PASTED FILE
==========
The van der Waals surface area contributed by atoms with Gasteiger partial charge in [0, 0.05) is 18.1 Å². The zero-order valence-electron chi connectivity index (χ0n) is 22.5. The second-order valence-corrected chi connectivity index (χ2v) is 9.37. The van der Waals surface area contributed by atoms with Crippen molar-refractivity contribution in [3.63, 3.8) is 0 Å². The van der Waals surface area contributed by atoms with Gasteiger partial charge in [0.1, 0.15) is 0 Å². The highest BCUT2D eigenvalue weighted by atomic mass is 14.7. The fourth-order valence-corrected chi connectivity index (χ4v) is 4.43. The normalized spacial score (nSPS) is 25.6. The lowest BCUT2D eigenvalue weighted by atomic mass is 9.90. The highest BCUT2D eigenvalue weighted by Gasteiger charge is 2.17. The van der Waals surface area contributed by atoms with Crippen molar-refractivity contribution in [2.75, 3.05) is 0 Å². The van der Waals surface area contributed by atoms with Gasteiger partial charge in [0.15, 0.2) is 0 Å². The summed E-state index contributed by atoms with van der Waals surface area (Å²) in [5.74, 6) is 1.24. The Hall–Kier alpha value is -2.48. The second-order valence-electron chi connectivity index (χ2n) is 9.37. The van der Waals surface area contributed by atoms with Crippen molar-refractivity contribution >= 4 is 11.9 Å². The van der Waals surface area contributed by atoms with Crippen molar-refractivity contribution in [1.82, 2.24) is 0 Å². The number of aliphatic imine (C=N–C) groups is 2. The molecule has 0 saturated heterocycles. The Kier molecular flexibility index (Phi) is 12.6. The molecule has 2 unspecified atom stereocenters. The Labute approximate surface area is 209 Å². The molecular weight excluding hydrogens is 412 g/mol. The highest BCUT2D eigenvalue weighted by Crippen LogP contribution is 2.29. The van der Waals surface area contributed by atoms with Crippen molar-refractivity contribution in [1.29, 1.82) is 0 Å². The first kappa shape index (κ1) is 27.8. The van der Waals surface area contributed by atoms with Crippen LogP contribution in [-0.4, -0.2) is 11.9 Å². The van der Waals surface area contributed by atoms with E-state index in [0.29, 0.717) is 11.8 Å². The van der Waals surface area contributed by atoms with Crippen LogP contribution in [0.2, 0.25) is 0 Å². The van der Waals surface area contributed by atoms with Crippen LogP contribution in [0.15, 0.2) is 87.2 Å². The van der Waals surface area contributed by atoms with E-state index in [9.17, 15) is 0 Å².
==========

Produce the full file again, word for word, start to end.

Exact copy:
The van der Waals surface area contributed by atoms with Gasteiger partial charge in [0, 0.05) is 18.1 Å². The zero-order valence-electron chi connectivity index (χ0n) is 22.5. The second-order valence-corrected chi connectivity index (χ2v) is 9.37. The van der Waals surface area contributed by atoms with Crippen molar-refractivity contribution in [3.63, 3.8) is 0 Å². The van der Waals surface area contributed by atoms with Gasteiger partial charge in [0.1, 0.15) is 0 Å². The highest BCUT2D eigenvalue weighted by atomic mass is 14.7. The fourth-order valence-corrected chi connectivity index (χ4v) is 4.43. The normalized spacial score (nSPS) is 25.6. The lowest BCUT2D eigenvalue weighted by atomic mass is 9.90. The highest BCUT2D eigenvalue weighted by Gasteiger charge is 2.17. The van der Waals surface area contributed by atoms with Crippen molar-refractivity contribution in [2.75, 3.05) is 0 Å². The van der Waals surface area contributed by atoms with Gasteiger partial charge in [0.15, 0.2) is 0 Å². The summed E-state index contributed by atoms with van der Waals surface area (Å²) in [5.74, 6) is 1.24. The Hall–Kier alpha value is -2.48. The second-order valence-electron chi connectivity index (χ2n) is 9.37. The van der Waals surface area contributed by atoms with Crippen molar-refractivity contribution >= 4 is 11.9 Å². The van der Waals surface area contributed by atoms with Crippen molar-refractivity contribution in [1.82, 2.24) is 0 Å². The number of aliphatic imine (C=N–C) groups is 2. The molecule has 0 saturated heterocycles. The Kier molecular flexibility index (Phi) is 12.6. The molecule has 2 unspecified atom stereocenters. The Labute approximate surface area is 209 Å². The molecular weight excluding hydrogens is 412 g/mol. The highest BCUT2D eigenvalue weighted by Crippen LogP contribution is 2.29. The van der Waals surface area contributed by atoms with Crippen molar-refractivity contribution in [1.29, 1.82) is 0 Å². The first kappa shape index (κ1) is 27.8. The van der Waals surface area contributed by atoms with Crippen LogP contribution in [-0.4, -0.2) is 11.9 Å². The van der Waals surface area contributed by atoms with E-state index in [0.29, 0.717) is 11.8 Å². The van der Waals surface area contributed by atoms with Crippen LogP contribution in [0.2, 0.25) is 0 Å². The van der Waals surface area contributed by atoms with Crippen LogP contribution in [0.15, 0.2) is 87.2 Å². The van der Waals surface area contributed by atoms with E-state index in [9.17, 15) is 0 Å².